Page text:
A bipartisan group of U.S. senators and interest groups is backing a bill that would end the long economic embargo against Cuba, including travel restrictions to the island.
The Freedom to Travel to Cuba Act was introduced Tuesday by Senators Byron Dorgan, a North Dakota Democrat and Senate Democratic Policy Committee chair, and Michael Enzi, a Republican from Wyoming. They were joined by 20 co-sponsors, including influential Senators Christopher Dodd and Richard Lugar, the American Farm Bureau Federation, the U.S. Chamber of Commerce, and Human Rights Watch (HRW).
"The people of Cuba ought to be free," said Sen. Dorgan, pointing to the U.S.’ failed Cuba policy in achieving this. The nearly 50-year-old embargo on Cuba is only "punishing American people," he said.
If passed, the bill would prohibit the president from regulating or prohibiting travel to or from Cuba by U.S. citizens or legal residents or any of the transactions ordinarily incident to such travel, except in time of war or armed hostilities between the United States and Cuba, or of imminent danger to the public health or the physical safety of U.S. travelers.
The Cuban embargo, introduced in 1961 and subsequently tightened further, prohibits travel to and business dealings with Cuba for all U.S. citizens. Many have argued that this policy actually thwarts U.S. interests and further strengthens the government there.
"The U.S. embargo on Cuba is a 50-year failure, and lifting the ban on travel is a good first step toward a more rational policy," said Myron Brilliant, senior vice president for International Affairs at the U.S. Chamber of Commerce. "The embargo was implemented to try to bring freedom to Cuba, but it made a martyr out of a tyrant and actually has helped prop up the regime."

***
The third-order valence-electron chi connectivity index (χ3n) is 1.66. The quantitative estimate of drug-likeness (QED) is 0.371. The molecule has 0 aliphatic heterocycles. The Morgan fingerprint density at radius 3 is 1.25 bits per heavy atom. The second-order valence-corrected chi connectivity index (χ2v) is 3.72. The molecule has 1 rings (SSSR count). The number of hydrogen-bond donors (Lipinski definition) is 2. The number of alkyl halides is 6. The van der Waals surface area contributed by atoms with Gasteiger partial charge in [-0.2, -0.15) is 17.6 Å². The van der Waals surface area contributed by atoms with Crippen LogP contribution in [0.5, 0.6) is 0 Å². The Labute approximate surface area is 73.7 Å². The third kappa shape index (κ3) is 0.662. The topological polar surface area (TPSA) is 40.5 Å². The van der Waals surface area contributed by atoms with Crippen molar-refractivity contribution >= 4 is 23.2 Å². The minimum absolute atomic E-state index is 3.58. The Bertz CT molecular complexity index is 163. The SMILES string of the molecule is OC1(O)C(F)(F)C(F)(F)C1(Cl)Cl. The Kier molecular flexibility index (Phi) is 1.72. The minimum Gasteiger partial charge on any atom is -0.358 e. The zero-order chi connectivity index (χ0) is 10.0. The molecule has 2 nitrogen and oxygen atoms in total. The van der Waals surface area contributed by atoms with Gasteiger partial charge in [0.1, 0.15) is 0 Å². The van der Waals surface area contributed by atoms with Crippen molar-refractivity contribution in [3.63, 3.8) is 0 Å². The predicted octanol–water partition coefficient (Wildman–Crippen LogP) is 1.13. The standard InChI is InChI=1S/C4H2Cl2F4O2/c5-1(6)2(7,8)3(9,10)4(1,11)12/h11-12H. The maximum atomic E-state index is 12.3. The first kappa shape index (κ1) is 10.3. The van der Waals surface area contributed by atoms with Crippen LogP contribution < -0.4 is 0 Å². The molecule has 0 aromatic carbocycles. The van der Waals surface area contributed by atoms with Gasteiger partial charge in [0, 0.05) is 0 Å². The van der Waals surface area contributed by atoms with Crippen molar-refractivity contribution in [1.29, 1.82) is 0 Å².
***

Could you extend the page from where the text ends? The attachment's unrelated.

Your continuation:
Sponsors of the bill include agricultural associations who believe the lifting of travel restrictions to Cuba will increase U.S. agricultural sales of such commodities as poultry, wheat, and soybeans. Agricultural sales to Cuba have averaged $400 million annually since 2000.
"In the long term we need to do more to open up channels of trade [in Cuba], like we do in other countries," said Bob Stallman, president of the American Farm Bureau Federation.
Proponents of the legislation point out that the 47-year-old embargo has done nothing to promote democracy or force the Cuban government to obey human rights standards.
"Human Rights Watch has been monitoring human rights in Cuba for nearly two decades, and the dismal state of human rights has not improved," said Jose Miguel Vivanco, executive director of the Americas Division at HRW.
Opponents include Cuban-born Sen. Mel Martinez, a Florida Republican, who told a news conference, "This bill would only act to provide tourism to Cuba which enriches those in power, while at the same time continuing the oppression of those who seek change."
The introduction of the new bill follows Congress’ approval in early March of a general appropriations bill that eases several restrictions on travel and sales to the Caribbean nation.